Knight Blog

The blog of the John S. and James L. Knight Foundation

Share with your neighbors? There's an app for that

July 10, 2012, 11:57 a.m., Posted by Benoit Wirz


Photo Credit: Flickr user Dean Terry 

Imagine it’s Saturday afternoon in the summer and you’ve just found a lawn chair, a good book and a spot on the front porch to get situated. But the one thing you don’t want to do once you sit down is get up again, so you’ll need a ready supply of cold drinks. For that you need a cooler, which, unfortunately, you don’t have.

As luck would have it, last week you noticed your neighbors wheeling a cooler into their place. You decide to knock on their door and ask if you can borrow it.  Ten minutes later, you’re back in your lawn chair, not only with your cooler stocked, but feeling a bit better about your neighborhood and your community.

To understand the promise of the new startup Favortree, a mobile sharing service funded by Knight that is now open for registration, think about all of the things that had to go right for you to borrow your neighbors’ cooler. Your neighbors had to have a cooler. They had to know that you needed one. You had to know that they had a cooler. They had to be home for you to borrow it and they had to think you were reputable enough to agree to lend it to you.

Favortree is looking to facilitate more of this type of sharing by making all of that information readily available and by enabling users to build reputations as responsible borrowers and lenders in a game-like format. In the process, it hopes to build stronger communities.

Advisers gather to review apps in Knight News Challenge: Data

July 10, 2012, 9:26 a.m., Posted by Elizabeth R. Miller


Today in Miami, we’re gathering 17 journalists, engineers, and entrepreneurs to help us review the applications in the latest Knight News Challenge, on data.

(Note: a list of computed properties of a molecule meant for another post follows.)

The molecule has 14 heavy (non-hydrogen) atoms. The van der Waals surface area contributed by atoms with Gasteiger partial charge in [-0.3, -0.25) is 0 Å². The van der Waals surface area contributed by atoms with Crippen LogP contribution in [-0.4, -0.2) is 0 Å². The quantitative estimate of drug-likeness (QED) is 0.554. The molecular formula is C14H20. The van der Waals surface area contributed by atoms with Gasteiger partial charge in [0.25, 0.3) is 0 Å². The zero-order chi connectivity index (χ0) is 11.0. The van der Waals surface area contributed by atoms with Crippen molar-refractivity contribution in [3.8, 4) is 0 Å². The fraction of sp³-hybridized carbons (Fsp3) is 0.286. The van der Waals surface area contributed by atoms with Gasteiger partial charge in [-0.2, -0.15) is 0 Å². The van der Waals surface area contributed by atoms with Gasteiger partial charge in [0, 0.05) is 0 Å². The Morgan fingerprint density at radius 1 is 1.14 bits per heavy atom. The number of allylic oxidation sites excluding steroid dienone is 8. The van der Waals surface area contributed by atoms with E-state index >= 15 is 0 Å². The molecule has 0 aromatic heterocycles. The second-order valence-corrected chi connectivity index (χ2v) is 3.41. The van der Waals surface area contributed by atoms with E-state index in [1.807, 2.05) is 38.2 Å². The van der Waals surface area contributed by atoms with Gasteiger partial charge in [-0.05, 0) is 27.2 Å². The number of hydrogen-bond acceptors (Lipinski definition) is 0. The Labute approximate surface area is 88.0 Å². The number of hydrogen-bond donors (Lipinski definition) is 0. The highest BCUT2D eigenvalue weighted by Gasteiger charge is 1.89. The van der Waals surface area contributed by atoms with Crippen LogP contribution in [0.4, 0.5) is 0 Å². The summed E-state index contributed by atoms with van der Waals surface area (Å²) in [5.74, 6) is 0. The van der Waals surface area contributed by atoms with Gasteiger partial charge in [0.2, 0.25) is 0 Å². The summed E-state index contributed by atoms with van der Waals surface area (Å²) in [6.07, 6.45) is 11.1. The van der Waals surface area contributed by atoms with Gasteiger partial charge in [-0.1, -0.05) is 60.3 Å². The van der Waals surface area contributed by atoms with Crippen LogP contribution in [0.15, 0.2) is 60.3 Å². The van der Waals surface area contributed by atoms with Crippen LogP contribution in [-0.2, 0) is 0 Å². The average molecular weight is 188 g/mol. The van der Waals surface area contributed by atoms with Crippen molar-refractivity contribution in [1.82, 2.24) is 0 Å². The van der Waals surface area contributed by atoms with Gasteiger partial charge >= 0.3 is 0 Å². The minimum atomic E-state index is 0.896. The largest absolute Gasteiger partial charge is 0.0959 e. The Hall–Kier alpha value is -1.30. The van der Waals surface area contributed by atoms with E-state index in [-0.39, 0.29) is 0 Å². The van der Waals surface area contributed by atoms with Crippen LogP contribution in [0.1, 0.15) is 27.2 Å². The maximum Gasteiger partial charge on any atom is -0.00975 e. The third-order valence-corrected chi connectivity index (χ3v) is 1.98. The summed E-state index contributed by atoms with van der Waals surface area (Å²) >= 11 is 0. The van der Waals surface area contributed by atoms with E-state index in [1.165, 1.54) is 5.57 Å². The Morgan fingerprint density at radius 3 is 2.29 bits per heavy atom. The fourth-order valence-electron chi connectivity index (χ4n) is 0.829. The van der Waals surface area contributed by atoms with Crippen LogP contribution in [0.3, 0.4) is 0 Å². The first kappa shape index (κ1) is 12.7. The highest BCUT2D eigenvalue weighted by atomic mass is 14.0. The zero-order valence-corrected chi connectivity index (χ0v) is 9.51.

By the end of the day, we hope to have 10-12 finalists that we’ll examine more deeply over the next few weeks. We expect to bring about five of those forward for consideration by Knight Foundation trustees at their September meeting and to publicly announce the winners shortly thereafter. (If you are one of those finalists, you can expect to hear from us by next week.)

We’d like to thank the following people who have taken two days to join us:

Sensor network helps get accurate data about radiation levels in Japan

July 9, 2012, 10:14 a.m., Posted by Sean Bonner


Knight Foundation supports Safecast, a global network of sensor devices that collects crowd-based submissions of data about the environment. Safecast’s Director of Global Operations, Sean Bonner, who was recently profiled for his efforts documenting radiation data in Japan, writes about the project's progress and what's next. Above: Safecast volunteer Richard Zajac.

When Safecast started, we set out to solve one single problem. People in Japan could not get accurate data about radiation contamination and we felt that our efforts could be well spent collecting and publishing that data for people. It was a lofty goal perhaps, but it seems straightforward enough that it was worth a shot.

The fast action and generous support from Knight Foundation gave us the ability and motivation to try and realize that goal.

Our task was not small to say the least. As there was very little interest in measuring radiation prior to March 11, 2011, there was almost no stock of available monitoring devices for us to use. We were able to get our hands on a limited number of devices and to solve the coverage problem we engineered a way to make them mobile thanks to a dedicated team at the Tokyo Hackerspace. We created the “bGeigie” which enabled us to cover a lot of ground in Japan and add sometimes upwards of 20,000 data points in a single day. To just continue along with this would have eventually solved our initial challenge, however we saw the opportunity to take things a bit further.

We realized that the data we were creating because it didn’t exist in Japan, also didn’t exist elsewhere around the world and there was a clear need to help document a global radiation baseline – so we set out to do that as well. It became clear that if we had the accurate and granular data we were creating from prior to March 11, we’d know a lot more about what had actually happened. Unfortunately all we know is the results so we’re left guessing what things were like before. Our hope is the global dataset we’re now building will be valuable for future researchers. Within the first 12 months of monitoring we collected and published over three million new data points.